So, the lawsuit is claiming that both the fire department and the property manager turned off the sprinkler system during the fire at Marshall Square.
For a firefighter to shutoff a sprinkler system during a fire inside a retirement community is unfathomable. But then to not properly search the rooms nearest to the fire is incomprehensible.
But the criticism of the fire department doesn’t stop there.
The lawsuit also points out that the fire department failed to “call a second alarm by 3:35 when it was readily apparent that additional firefighting resources were needed.”
It also failed to “call for more resources before 4:43 a.m. when it was apparent that even more firefighting resources were needed.”
All of these actions led to the tragic death of Carpenter in her apartment, the lawsuit states.
“Most likely, Dorothy Carpenter never heard the fire alarm sound since it was repeatedly silenced by defendants Freehof and Bryde,” Revell writes. “Even if she heard the alarm, she most likely was abiding by the Marshall Square defendants’ shelter in place policy that required her to remain in her apartment and not evacuate the building.”
If she did wake up, it is likely Carpenter was left waiting in her room as the fire began to build up around her apartment, the lawsuit states.
“Mostly likely, Dorothy Carpenter was also waiting for the intercom announcement that had been promised in the Marshall Square defendants’ shelter in place policy,” Revell writes. “However, unbeknownst to Dorothy Carpenter, the intercom system at the Marshall Square facility was not even capable of carrying voice announcements, only music.”
So, according to the lawsuit, the management at Marshall Square even lied to its residents about the intercom system.
“As a result, Dorothy Carpenter tragically remained in her apartment as instructed and waited to be rescued by someone,” the lawsuit states. “No one ever came to rescue Dorothy Carpenter and evacuate her from the unspeakable horror she was left to endure for several hours as her apartment was completely engulfed by fire all around her.”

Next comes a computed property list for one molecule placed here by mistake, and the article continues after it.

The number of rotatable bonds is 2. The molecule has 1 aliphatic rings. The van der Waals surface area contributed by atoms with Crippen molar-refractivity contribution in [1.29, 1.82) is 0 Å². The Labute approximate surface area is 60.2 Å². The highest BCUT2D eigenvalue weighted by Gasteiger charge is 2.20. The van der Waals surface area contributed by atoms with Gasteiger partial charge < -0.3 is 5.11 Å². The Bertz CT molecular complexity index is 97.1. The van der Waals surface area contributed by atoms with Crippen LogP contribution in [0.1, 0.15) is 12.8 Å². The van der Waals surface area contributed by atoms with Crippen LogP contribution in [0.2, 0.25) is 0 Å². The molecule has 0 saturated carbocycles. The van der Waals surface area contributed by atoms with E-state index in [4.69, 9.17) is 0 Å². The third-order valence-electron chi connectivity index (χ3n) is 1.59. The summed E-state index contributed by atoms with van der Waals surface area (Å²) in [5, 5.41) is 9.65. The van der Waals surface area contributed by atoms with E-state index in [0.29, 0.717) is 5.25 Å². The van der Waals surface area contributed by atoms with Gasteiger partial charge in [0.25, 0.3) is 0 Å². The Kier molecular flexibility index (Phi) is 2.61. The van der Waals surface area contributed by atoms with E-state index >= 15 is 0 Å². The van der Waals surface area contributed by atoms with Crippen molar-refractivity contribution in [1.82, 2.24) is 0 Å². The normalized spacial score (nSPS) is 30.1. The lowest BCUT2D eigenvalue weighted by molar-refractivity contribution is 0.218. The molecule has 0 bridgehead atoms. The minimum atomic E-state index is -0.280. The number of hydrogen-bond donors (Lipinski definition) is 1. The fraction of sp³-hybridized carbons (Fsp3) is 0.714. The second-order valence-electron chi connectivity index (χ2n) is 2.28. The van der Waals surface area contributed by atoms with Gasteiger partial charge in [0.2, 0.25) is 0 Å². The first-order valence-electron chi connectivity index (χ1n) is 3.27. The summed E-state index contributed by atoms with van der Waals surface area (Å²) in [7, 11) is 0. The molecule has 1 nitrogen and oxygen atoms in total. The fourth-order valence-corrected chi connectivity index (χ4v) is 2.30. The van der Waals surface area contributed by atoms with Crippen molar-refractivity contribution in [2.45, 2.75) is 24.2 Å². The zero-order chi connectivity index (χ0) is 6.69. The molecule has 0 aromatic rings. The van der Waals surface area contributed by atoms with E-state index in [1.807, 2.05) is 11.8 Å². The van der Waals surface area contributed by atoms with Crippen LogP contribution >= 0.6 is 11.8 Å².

That image of a 91-year-old woman trapped in her apartment as her room rapidly becomes engulfed in flames should keep both the Columbia County fire personnel and management of Marshall Square awake at night.
“Dorothy Carpenter suffered unimaginable terror of impending injury, burning and death as the fire raged around her,” the lawsuit states. “Whatever cries and pleas for help she uttered went unheeded amidst the freelancing chaos caused by the negligence of the defendants, individually and collectively.”
“Freelancing chaos” is a perfect description of that terrible morning.
It is time for Columbia County elected officials to face the music and no longer fear potential litigation.
The lawsuit against the county is here and the evidence against the fire department and the fire marshal’s office is staggering.
There clearly needs to be some serious changes in Columbia County, starting at the top of the fire department all the way down through the ranks.
This is literally a life-and-death situation.
Just ask the family of Dorothy Carpenter.